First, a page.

Many new or refurbished beamlines constructed during the ESRF Upgrade Programme (2009 – 2015) will be equipped with white beam mirror systems. The performance objectives of these new beamlines are extremely challenging in terms of beam stability and focal spot size, leading to equally challenging specifications on opto mechanical beam delivery systems, not least the first or “white beam” mirror assembly.

High heatloads of several hundred watts coupled with extremely tight tolerances on mechanical stability and positioning mean that particularly stable supports and ultra high-precision positioning systems are mandatory to guarantee optimal performance. As white beam mirrors are the first reflective element on the beamline, any form of instability or alignment error on the mirror can be vastly magnified at the sample position, often situated more than 100 metres further downstream.

A working group was created in 2009 to address the above issues, to develop an entirely new mirror support system and to streamline design by defining generic solutions wherever possible.

At each stage, from the EXPH floor to the X ray beam axis, we have attempted to solve the conflicting engineering problem of ensuring optimal thermal and mechanical stability whilst maintaining the highest possible accuracy and sensitivity of the various positioning elements.

From the ground up, this has lead to the development of novel granite-based supports integrating motorised “air side” alignment stages in a parallel configuration (as opposed to more classical series arrangement) ensuring superior compactness and rigidity. These are grouted directly to the EXPH floor to guarantee the stiffest possible mirror support and zero vibration amplification (Figure 149).

Generic white beam mirror assembly

Fig. 149: Generic white beam mirror assembly showing high stiffness multi axis support, precision elevators. UHV fine tune mechanics and cooled optics.

Specific ex – vacuum mirror elevators have been developed to ensure precise vertical positioning. The stiffest commercially available linear bearing stages - purchased and modified to meet our stringent requirements - are integrated into ESRF-designed “over constrained” mechanics. They show an excellent compromise between travel range, load capacity, precision, resolution and rigidity, and are now a generic subassembly manufactured and assembled in batches of 5 to 10 units.

Special attention has been paid to the management of instability caused by thermal load. Difficulties in this domain are twofold:

Firstly, protection of the mirror block from overheating and thermally induced deformation, caused by the power density of the incoming white beam. Although this problem has been largely addressed in the past and has lead to the so called “smart cut profile” optimisation of the mirror itself, additional improvements have been made to the cooling system. Careful dimensioning and pipe routing prevent vibrations from the cooling circuit reaching the mirror, while calibrated clamps ensure uniform pressure and therefore improved thermal contact between the side cooling blocks and the optics.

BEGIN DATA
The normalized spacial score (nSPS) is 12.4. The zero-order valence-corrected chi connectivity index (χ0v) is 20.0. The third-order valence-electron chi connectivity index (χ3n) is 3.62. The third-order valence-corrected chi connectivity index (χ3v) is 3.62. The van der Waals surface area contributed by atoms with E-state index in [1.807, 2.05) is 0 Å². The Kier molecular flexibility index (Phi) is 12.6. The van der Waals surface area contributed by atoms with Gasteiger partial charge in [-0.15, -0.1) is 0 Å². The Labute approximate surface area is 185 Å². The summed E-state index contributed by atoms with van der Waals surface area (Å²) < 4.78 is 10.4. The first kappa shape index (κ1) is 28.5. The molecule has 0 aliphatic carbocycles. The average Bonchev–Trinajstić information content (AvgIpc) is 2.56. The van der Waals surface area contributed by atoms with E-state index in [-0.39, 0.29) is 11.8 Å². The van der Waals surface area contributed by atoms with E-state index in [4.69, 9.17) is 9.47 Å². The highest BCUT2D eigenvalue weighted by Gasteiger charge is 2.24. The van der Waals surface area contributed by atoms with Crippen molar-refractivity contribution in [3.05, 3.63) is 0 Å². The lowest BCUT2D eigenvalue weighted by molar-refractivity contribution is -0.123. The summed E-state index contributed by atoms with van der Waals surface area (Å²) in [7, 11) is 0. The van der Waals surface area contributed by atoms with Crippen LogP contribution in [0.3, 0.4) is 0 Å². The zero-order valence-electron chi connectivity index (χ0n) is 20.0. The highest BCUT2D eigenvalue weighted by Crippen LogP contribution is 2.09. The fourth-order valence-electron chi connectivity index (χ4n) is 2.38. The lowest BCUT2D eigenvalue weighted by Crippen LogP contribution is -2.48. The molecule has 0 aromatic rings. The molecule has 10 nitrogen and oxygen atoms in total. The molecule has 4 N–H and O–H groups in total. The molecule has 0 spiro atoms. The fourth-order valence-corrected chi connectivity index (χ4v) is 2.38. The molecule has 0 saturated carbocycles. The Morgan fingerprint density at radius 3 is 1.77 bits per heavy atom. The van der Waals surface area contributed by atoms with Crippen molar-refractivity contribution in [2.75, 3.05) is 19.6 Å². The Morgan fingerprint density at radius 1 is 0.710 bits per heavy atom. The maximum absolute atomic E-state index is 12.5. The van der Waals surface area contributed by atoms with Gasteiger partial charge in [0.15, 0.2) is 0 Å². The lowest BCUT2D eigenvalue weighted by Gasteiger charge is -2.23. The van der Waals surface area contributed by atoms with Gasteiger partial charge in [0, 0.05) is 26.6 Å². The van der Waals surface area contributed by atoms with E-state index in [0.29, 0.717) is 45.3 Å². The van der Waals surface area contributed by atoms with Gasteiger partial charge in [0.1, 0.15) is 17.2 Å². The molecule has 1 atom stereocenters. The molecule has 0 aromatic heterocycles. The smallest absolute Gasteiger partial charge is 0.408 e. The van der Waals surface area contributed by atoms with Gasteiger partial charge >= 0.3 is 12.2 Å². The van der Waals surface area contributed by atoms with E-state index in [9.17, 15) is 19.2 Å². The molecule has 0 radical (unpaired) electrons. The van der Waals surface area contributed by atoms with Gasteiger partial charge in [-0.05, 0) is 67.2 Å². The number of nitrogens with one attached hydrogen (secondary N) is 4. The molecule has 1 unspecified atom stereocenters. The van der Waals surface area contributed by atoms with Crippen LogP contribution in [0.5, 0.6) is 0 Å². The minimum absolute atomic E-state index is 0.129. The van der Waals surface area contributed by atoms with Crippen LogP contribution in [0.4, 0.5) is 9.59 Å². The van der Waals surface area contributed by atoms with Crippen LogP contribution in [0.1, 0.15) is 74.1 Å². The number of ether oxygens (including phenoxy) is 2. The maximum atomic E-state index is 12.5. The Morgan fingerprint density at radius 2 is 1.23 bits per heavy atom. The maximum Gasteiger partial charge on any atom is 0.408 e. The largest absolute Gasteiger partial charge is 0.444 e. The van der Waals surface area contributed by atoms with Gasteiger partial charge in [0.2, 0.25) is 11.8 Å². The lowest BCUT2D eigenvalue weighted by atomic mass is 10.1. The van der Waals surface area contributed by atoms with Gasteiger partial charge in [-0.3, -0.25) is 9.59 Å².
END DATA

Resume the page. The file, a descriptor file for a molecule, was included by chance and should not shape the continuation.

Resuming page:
Secondly, thermal drift of surrounding mechanics and adjustment mechanisms due to Compton scattering. This can represent up to 20% of the total incoming beam power and, due to its diffuse nature, is extremely difficult to predict. Our proposed solutions are to carefully choose and match materials according to their coefficient of thermal expansion, to control the temperature of critical mechanical parts (independent water cooling circuits) and to implement cooled copper shielding as close as possible to the optical face.

For ultra-fine UHV beam incidence tuning and thermal expansion compensation during bakeout, high stiffness subsystems based on piezo- driven flexural elements combined with closed loop position feedback ensured by capacitive sensors have also been developed. Extensive finite element analysis, prototyping and evaluation testing were required, but angular positioning with a resolution down to 50 nanoradians is now possible.

To date, 10 generic mirror systems have been or are being installed. Results obtained from first tests are encouraging: beam quality and stability when compared to existing systems have been significantly improved, thermal drift has been controlled and, perhaps more importantly, thermal stabilisation time (time required to reach thermal equilibrium following exposure to the white beam) has been considerably reduced (Figure 150). Manufacture is often performed in batches and the assembly and installation procedures have been standardised as much as possible.

Horizontal and vertical beam position evolution following exposure to the white beam

Fig. 150: Horizontal and vertical beam position evolution following exposure to the white beam (thermal stabilisation time) - comparison between old and new designs.

Finally, in cases where more than 4 precise motorised degrees of freedom are required to position optics (e.g. for toroidal mirrors), hexapods become an interesting option. Collaboration between the ESRF and a hexapod manufacturer (Symetrie, France) has lead to the development of a new hexapod with improved stiffness and resolution. It may be used in association with generic flexure-based “in vacuum” angular positioning units when extremely high-resolution adjustment of beam incidence or rapid angular correction are required. Such a hexapod has been installed and tested on ID20. First results are impressive: linear and angular resolution, stiffness and long term thermal stability have all been vastly improved over existing hexapods.


R. Baker (a), R. Barrett (a), C. Clavel (a), Y. Dabin (a), L. Eybert (a), T. Mairs (a), M. Mattenet (a) and J. Guillemin (b).

(a) ESRF

(b) SPRETEC, Seyssins (France)